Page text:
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Remember Curt Schilling’s Bloody Sock? It’s Worth Thousands Today AP Photo
AP Photo/Elise Amendola (left), Photo by Damian Strohmeyer/Sports Illustrated via Getty Images (right)

The Boston Red Sox and the New York Yankees have the most intense rivalry in MLB. Even if you are tired of hearing about those two squads — or the cities of Boston and New York in general — you have to admit that.

Only the Sox and the Yanks could turn a bloody sock into an expensive piece of baseball history. That story begins with the ankle of Red Sox pitcher Curt Schilling. What happened during his infamous “bloody sock” game and where is that famed piece of clothing today?

Curt Schilling’s Bloody Sock Game

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The 2004 ALCS pitted the Yankees and Red Sox against each other once again. Before the American League Championship Series, Schilling had suffered a torn tendon sheath in his right ankle against the Angels, which required stitches. However, after winning a World Series MVP with the Arizona Diamondbacks in 2001, Schilling had joined the Red Sox, so he was not about to back down.

Schilling took the mound for Game 1, but the ankle injury seemed like it might be bothering the right-hander. The Yankees were up 6-0 after three innings, which looked like a sign of things to come. New York went up three games to zero in the ALCS, a deficit no MLB team had overcome.

The Red Sox would not leave the playoffs quietly, though. Thanks to two extra-inning wins at Fenway Park, the series headed back to Yankee Stadium for Game 6. Schilling would retake the mound, but could his ankle hold up?

Yes and no. Schilling’s performance was impressive, as he went seven innings and only allowed one run. However, his ankle stitches didn’t hold up. Blood became visible within Schilling’s white sock, presumably dripping down into his cleats. Despite this fact, Schilling kept pitching to try and keep Boston’s postseason hopes alive.

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Thus, the “Bloody Sock Game” was born. Here’s how memorable Schilling’s blood-soaked footwear was: People often forget this was the game where Alex Rodriguez slapped Bronson Arroyo’s arm to knock the ball out of his glove.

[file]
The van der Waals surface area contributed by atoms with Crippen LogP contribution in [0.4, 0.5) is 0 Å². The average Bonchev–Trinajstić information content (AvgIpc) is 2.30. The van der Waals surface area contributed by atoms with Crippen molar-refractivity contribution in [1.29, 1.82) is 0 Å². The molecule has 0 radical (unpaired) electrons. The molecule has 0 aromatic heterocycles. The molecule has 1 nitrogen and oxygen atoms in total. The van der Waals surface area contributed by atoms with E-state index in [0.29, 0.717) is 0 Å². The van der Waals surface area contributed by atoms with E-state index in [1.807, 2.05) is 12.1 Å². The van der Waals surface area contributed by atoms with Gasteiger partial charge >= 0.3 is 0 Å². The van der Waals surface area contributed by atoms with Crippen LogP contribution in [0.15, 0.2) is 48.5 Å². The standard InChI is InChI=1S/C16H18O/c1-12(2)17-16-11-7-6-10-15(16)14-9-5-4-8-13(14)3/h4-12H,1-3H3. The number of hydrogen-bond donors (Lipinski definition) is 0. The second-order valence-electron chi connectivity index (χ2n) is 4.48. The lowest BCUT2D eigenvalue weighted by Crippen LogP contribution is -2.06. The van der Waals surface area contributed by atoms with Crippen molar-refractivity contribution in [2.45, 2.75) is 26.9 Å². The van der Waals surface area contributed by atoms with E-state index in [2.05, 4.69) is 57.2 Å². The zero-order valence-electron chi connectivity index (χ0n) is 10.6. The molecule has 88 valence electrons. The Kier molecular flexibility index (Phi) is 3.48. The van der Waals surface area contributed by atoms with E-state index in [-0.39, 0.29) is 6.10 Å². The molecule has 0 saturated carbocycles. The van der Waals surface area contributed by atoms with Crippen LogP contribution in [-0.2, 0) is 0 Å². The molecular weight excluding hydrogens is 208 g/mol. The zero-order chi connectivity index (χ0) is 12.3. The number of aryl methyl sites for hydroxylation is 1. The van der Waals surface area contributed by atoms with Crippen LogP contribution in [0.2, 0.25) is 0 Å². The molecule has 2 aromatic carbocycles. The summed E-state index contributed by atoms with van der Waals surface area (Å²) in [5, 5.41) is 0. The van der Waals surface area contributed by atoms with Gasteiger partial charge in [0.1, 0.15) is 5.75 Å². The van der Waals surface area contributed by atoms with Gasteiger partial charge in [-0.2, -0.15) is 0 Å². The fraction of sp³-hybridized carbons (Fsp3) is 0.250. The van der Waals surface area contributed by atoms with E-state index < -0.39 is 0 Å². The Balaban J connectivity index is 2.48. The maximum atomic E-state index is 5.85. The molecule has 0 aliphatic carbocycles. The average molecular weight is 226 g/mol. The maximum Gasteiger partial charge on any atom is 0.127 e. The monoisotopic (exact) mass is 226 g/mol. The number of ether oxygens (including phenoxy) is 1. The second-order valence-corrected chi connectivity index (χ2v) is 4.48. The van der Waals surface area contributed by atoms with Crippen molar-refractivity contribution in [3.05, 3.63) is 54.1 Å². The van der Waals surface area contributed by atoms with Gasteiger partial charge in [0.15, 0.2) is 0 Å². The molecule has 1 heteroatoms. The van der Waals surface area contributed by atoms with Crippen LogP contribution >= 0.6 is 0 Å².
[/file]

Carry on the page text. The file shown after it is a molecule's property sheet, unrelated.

The Red Sox would win Game 6 to force a Game 7 where they completed the never-before-seen-in-MLB comeback to take the pennant. Boston would head to the 2004 World Series to face the St. Louis Cardinals. Schilling took the mound for a Game 2 win with that banged-up ankle. The Sox swept the Cards, winning the World Series for the first time since 1918.

What Happened to the Sock (and Schilling)?

Curt Schilling’s bloody sock would end up, in all places, at the National Baseball Hall of Fame.

Well, at least it was there for a while. Schilling started a video game company called 38 Studios which got a $75 million loan from the state of Rhode Island. The company quickly fell apart, and the state sued Schilling in 2012. 38 Studios would file for bankruptcy, and the company had to pay the state back $61 million.

Perhaps not coincidentally, Schilling auctioned his bloody sock off in 2012, where it fetched a price of $92,613. The sock is back up for auction in 2021.

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Schilling is desired around less than a bloody piece of clothing by many people. The former pitcher became an analyst for ESPN in 2010, but his social media activities were his downfall. Schilling has posted many hateful, prejudiced things online, mainly related to Muslims and transgender individuals. This led to ESPN firing Schilling in 2016.

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Still, the bloody sock game will forever be a part of Red Sox lore. For many Boston fans, it’s likely gotten harder to celebrate the man who was wearing that sock. At least the sock has never spouted hate speech.

MORE: David Ortiz Made $155 Million in MLB, But What’s “Big Papi” Worth Today?

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Chris Morgan About the author:
Chris Morgan is a Michigan-based writer and a Detroit sports fan who has written about sports and pop culture for a variety of outlets, including a book about Mystery Science Theater 3000 and '90s Nickelodeon. He's happy to complain about the Lions with you anytime.
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